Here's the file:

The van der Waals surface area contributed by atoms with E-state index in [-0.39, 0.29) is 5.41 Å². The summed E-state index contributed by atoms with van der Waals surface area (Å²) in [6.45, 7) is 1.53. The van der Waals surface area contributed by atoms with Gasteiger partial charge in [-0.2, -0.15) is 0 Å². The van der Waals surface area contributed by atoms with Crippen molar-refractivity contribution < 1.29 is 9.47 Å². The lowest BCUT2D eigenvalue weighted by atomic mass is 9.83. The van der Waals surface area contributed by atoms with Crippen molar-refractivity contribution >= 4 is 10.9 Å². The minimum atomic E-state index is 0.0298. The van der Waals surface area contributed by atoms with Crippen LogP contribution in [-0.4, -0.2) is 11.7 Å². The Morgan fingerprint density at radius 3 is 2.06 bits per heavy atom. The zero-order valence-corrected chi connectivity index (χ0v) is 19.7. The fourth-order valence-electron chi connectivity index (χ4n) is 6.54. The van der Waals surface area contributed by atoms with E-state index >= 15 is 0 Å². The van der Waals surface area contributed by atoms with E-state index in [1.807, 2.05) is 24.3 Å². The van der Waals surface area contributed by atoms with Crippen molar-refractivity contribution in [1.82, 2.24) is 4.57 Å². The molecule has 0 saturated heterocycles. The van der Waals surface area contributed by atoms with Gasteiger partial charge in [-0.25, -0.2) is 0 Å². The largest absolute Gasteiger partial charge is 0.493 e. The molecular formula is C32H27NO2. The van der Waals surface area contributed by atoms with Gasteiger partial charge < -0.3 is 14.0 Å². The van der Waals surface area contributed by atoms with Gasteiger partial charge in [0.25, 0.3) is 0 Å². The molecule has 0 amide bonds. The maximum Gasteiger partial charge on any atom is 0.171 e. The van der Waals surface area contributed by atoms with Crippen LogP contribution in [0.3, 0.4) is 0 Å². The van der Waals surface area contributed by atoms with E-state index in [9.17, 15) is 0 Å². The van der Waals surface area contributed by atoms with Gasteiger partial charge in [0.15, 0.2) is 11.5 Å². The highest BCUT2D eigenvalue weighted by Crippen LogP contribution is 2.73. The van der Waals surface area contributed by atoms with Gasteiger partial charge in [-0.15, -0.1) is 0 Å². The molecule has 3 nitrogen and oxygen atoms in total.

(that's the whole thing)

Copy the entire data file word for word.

The van der Waals surface area contributed by atoms with E-state index in [-0.39, 0.29) is 5.41 Å². The summed E-state index contributed by atoms with van der Waals surface area (Å²) in [6.45, 7) is 1.53. The van der Waals surface area contributed by atoms with Gasteiger partial charge in [-0.2, -0.15) is 0 Å². The van der Waals surface area contributed by atoms with Crippen molar-refractivity contribution < 1.29 is 9.47 Å². The lowest BCUT2D eigenvalue weighted by atomic mass is 9.83. The van der Waals surface area contributed by atoms with Crippen molar-refractivity contribution >= 4 is 10.9 Å². The minimum atomic E-state index is 0.0298. The van der Waals surface area contributed by atoms with Crippen LogP contribution in [-0.4, -0.2) is 11.7 Å². The Morgan fingerprint density at radius 3 is 2.06 bits per heavy atom. The zero-order valence-corrected chi connectivity index (χ0v) is 19.7. The fourth-order valence-electron chi connectivity index (χ4n) is 6.54. The van der Waals surface area contributed by atoms with E-state index >= 15 is 0 Å². The van der Waals surface area contributed by atoms with E-state index in [1.807, 2.05) is 24.3 Å². The van der Waals surface area contributed by atoms with Crippen molar-refractivity contribution in [1.82, 2.24) is 4.57 Å². The molecule has 0 saturated heterocycles. The van der Waals surface area contributed by atoms with Gasteiger partial charge in [-0.25, -0.2) is 0 Å². The largest absolute Gasteiger partial charge is 0.493 e. The molecular formula is C32H27NO2. The van der Waals surface area contributed by atoms with Gasteiger partial charge < -0.3 is 14.0 Å². The van der Waals surface area contributed by atoms with Gasteiger partial charge in [0.25, 0.3) is 0 Å². The molecule has 0 amide bonds. The maximum Gasteiger partial charge on any atom is 0.171 e. The van der Waals surface area contributed by atoms with Crippen LogP contribution in [0.3, 0.4) is 0 Å². The van der Waals surface area contributed by atoms with E-state index in [9.17, 15) is 0 Å². The van der Waals surface area contributed by atoms with Gasteiger partial charge in [0.15, 0.2) is 11.5 Å². The highest BCUT2D eigenvalue weighted by Crippen LogP contribution is 2.73. The van der Waals surface area contributed by atoms with Gasteiger partial charge in [-0.15, -0.1) is 0 Å². The molecule has 3 nitrogen and oxygen atoms in total.